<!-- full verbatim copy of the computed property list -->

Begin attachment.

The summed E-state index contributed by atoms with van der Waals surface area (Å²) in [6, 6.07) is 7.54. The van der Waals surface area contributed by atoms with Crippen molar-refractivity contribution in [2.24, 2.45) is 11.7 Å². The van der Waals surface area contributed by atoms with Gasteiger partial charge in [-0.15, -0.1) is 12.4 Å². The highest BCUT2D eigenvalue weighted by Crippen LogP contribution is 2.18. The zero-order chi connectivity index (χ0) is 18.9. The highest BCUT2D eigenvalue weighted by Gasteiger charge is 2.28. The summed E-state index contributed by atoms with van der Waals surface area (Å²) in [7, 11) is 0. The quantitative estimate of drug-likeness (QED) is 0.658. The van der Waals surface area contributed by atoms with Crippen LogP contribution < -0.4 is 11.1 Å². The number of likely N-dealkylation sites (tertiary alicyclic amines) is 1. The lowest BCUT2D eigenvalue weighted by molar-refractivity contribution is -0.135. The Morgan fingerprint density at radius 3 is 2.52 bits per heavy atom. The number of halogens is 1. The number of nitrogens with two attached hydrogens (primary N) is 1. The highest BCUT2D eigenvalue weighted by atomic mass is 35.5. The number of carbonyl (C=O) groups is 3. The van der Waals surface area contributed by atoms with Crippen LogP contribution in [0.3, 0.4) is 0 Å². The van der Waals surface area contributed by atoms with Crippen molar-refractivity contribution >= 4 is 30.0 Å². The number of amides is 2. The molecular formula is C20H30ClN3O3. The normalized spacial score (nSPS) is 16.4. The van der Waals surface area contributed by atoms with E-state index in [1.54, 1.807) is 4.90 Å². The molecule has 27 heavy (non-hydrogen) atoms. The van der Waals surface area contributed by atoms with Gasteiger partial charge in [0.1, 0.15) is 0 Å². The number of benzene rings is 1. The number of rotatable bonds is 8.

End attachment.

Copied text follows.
The summed E-state index contributed by atoms with van der Waals surface area (Å²) in [6, 6.07) is 7.54. The van der Waals surface area contributed by atoms with Crippen molar-refractivity contribution in [2.24, 2.45) is 11.7 Å². The van der Waals surface area contributed by atoms with Gasteiger partial charge in [-0.15, -0.1) is 12.4 Å². The highest BCUT2D eigenvalue weighted by Crippen LogP contribution is 2.18. The zero-order chi connectivity index (χ0) is 18.9. The highest BCUT2D eigenvalue weighted by Gasteiger charge is 2.28. The summed E-state index contributed by atoms with van der Waals surface area (Å²) in [7, 11) is 0. The quantitative estimate of drug-likeness (QED) is 0.658. The van der Waals surface area contributed by atoms with Crippen LogP contribution < -0.4 is 11.1 Å². The number of likely N-dealkylation sites (tertiary alicyclic amines) is 1. The lowest BCUT2D eigenvalue weighted by molar-refractivity contribution is -0.135. The Morgan fingerprint density at radius 3 is 2.52 bits per heavy atom. The number of halogens is 1. The number of nitrogens with two attached hydrogens (primary N) is 1. The highest BCUT2D eigenvalue weighted by atomic mass is 35.5. The number of carbonyl (C=O) groups is 3. The van der Waals surface area contributed by atoms with Crippen LogP contribution in [0.3, 0.4) is 0 Å². The van der Waals surface area contributed by atoms with Crippen molar-refractivity contribution >= 4 is 30.0 Å². The number of amides is 2. The molecular formula is C20H30ClN3O3. The normalized spacial score (nSPS) is 16.4. The van der Waals surface area contributed by atoms with E-state index in [1.54, 1.807) is 4.90 Å². The molecule has 27 heavy (non-hydrogen) atoms. The van der Waals surface area contributed by atoms with Gasteiger partial charge in [0.1, 0.15) is 0 Å². The number of benzene rings is 1. The number of rotatable bonds is 8.